This week David and Paul talk about how we deal with having mutliple notification mechanisms. In our professional lifetimes we have seen the rise and now fall of having universal email access to our contacts — now we have IM, Twitter, texting, and even the phone to juggle. Part of the problem is that email is notoriously poor at sending large files (and woe become anyone who sends large files to us without asking prior permission). The two discuss their own personal communications differences, what PR people have to do to get the word out to the media, and what makes sense for each medium.
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David spent election night flipping back and forth between the news coverage on television and various information sites on the Internet, seeking out background information on the results and candidates. He began thinking about how the Web is changing the way people consume news. PR pros need to assume that readers and viewers will constantly want to check facts and seek background on events in real time. How does that change the way they package information?
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Eastman Kodak Company has been transforming itself from a maker of film-based products into a comprehensive maker of imaging products and services. With a growing line of digital photography, output and online services, the company has been trying to remake its image through multiple channels, including social media.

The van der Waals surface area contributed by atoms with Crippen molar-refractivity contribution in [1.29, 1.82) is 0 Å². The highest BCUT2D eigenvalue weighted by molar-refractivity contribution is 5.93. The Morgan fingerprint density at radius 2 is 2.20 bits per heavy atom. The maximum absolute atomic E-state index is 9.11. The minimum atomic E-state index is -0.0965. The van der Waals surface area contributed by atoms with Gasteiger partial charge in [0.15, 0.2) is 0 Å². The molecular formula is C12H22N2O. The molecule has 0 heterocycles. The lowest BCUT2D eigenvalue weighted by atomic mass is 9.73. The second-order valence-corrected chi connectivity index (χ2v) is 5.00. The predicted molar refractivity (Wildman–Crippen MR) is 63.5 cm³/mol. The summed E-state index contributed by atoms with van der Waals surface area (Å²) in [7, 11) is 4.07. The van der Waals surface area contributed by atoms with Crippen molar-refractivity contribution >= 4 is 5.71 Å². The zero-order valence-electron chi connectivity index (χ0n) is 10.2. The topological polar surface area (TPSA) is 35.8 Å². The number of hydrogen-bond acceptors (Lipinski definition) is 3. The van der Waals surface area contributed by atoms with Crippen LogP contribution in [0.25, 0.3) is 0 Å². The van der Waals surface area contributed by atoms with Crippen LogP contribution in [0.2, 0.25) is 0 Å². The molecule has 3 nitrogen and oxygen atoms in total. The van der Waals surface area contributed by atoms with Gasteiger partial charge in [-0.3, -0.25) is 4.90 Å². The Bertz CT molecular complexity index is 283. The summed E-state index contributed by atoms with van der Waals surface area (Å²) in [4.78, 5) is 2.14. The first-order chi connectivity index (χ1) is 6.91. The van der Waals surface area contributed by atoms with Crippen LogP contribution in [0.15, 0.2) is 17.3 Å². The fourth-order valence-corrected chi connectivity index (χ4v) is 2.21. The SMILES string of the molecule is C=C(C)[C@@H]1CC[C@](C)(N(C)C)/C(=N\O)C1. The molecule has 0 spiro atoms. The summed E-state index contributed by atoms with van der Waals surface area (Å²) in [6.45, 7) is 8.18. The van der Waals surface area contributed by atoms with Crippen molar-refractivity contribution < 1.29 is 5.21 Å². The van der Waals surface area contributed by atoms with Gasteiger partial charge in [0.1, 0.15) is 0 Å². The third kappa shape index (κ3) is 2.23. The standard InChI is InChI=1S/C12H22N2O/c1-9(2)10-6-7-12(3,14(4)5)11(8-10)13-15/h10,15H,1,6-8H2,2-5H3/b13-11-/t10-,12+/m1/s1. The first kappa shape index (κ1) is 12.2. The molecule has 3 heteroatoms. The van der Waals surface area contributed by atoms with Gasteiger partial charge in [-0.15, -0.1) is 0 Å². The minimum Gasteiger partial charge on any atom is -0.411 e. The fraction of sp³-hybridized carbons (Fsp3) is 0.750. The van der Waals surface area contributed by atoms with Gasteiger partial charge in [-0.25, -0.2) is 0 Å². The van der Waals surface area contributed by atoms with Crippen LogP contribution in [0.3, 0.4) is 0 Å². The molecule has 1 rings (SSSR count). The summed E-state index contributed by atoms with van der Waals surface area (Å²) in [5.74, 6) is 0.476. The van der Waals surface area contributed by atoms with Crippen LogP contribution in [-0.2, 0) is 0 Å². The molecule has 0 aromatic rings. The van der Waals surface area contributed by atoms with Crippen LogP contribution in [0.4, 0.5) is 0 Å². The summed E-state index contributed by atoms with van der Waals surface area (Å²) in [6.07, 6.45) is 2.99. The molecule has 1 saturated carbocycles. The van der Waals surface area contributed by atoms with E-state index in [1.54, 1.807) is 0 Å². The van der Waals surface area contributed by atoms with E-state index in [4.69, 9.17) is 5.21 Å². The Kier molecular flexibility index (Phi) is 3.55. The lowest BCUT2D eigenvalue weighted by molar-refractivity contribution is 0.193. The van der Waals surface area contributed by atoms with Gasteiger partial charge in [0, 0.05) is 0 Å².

Kodak maintains blogs devoted to products, photography and the business of graphic communications. It’s also active on YouTube, Twitter, Facebook and other direct-to-the-customer channels. The social media conversations are based on contributions from some 70 corporate bloggers, who provide a constant stream of information about the company, its markets and its customers. Krista Gleason joined the company a year ago after a career in government and she is learning to apply blogging to the company’s public relations efforts. In this interview, she talks about how Kodak manages multiple blogs, chooses people to represent it online and the remarkable freedom it provides its staff bloggers to write about what they choose.
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